Gilded Lily: Lily Safra: The Making of One of the World's Wealthiest Widows - Isabel Vincent (2010)

Epilogue. “We Know Everything and We Know Nothing”

RIO DE JANEIRO’S most prestigious Jewish cemetery is located off Avenida Brasil, a potholed stretch of highway that passes through myriad shantytowns and decaying suburban warehouses. It’s a large, sunbaked plot of concrete where the graves are arranged in orderly rows. The tropical heat and torrential afternoon downpours in summer have dislodged the concrete in many places, and tough weeds—some of them dotted with colorful flowers—shoot through the cracks.

Except for Edmond Safra, who is buried in Geneva, many of the most important people in Lily Safra’s life are buried here at the cemetery everyone calls Caju, after the cashew trees that used to grow in the outlying district where the cemetery is located.

There is Wolf White Watkins, Lily’s father, whose remains occupy plot number 40. Wolf died in Montevideo in 1962, but he is buried in the Rio suburbs—an appropriate choice, perhaps, because it was in those same suburbs that he finally made at least part of the fortune he had dreamed about as a young man in London. What he didn’t know was that the fame and fortune he so craved in his own life would be the legacy taken up by his youngest child—the beloved daughter he had named after his favorite opera star and pushed to marry a rich man. Lily married two rich men, and in the end she amassed a fortune beyond her father’s wildest dreams.

Lily’s mother, Annita Watkins, managed to get a glimpse of what her very able daughter was capable of doing. She died in 1971 in Rio de Janeiro, two years after Lily inherited Alfredo Monteverde’s fabulous fortune and moved to London to protect her interests. Annita is buried nearby, in plot number 424. There are several stones on her grave—no doubt remembrances from “her children, son-in-law, daughters-in-law, cousins and nieces and nephews,” who are mentioned in the inscription carved into the stone.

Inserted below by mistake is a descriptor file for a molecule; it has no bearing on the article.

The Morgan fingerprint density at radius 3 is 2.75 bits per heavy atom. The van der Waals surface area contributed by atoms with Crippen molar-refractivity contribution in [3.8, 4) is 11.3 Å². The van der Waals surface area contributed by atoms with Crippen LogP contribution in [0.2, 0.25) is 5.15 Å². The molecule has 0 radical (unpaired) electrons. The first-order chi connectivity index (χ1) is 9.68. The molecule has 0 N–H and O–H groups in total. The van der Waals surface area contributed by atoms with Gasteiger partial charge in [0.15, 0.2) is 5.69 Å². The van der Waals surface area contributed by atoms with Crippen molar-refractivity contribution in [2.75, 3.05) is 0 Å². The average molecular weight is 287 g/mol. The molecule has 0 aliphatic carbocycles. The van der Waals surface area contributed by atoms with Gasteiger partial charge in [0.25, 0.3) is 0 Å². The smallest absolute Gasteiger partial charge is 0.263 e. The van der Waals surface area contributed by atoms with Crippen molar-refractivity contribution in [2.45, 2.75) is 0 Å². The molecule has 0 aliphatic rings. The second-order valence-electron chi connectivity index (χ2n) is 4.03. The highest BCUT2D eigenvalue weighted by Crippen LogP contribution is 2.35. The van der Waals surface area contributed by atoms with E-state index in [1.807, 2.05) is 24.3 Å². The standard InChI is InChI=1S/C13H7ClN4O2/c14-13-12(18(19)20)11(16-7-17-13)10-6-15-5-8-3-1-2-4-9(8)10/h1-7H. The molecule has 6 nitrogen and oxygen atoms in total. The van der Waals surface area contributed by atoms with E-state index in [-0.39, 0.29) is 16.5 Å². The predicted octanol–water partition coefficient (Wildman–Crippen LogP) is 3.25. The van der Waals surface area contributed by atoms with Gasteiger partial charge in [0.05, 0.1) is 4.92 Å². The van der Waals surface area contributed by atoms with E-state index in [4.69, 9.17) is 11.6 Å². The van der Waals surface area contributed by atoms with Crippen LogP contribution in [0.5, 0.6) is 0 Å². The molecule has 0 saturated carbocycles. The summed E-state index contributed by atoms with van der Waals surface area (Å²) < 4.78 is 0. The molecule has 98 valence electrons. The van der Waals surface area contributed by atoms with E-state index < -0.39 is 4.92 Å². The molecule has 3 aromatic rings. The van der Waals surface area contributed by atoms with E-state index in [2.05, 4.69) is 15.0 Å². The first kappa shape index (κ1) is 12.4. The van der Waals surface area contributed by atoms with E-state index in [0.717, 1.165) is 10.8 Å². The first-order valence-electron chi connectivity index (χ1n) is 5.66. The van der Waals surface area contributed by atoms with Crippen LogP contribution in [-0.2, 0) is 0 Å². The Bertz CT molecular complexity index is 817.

A short way away lie the remains of Wolf and Annita’s second son, Daniel. He died of a heart attack in March 2002, unable to enjoy the new apartment he had just bought with his wife, Malvina, across the street from the imperial palace—the summer home of the Brazilian royal family—in Petropolis, a picturesque town nestled in the mountains outside Rio. Malvina lives alone in the apartment overlooking the palace. She refused repeated requests to be interviewed for this book.

Daniel, who was born in 1921, had always been close to Lily even though he was thirteen years older. It was Daniel who was designated as Lily’s caretaker. He signed her school reports at the Colegio Anglo-Americano in Rio de Janeiro and pledged that the family would take care of the school’s tuition fees. Later, when Lily was an adult, Daniel was charged with all those unpleasant tasks that Lily was perhaps too sensitive to handle on her own. He identified Alfredo Monteverde’s body at the Rio morgue and signed the death certificate. It was Daniel who was an important witness when Alfredo made his last will and testament in 1966, and it was Daniel who was named trustee and guardian of Carlinhos in the event of the deaths of both Alfredo and Lily.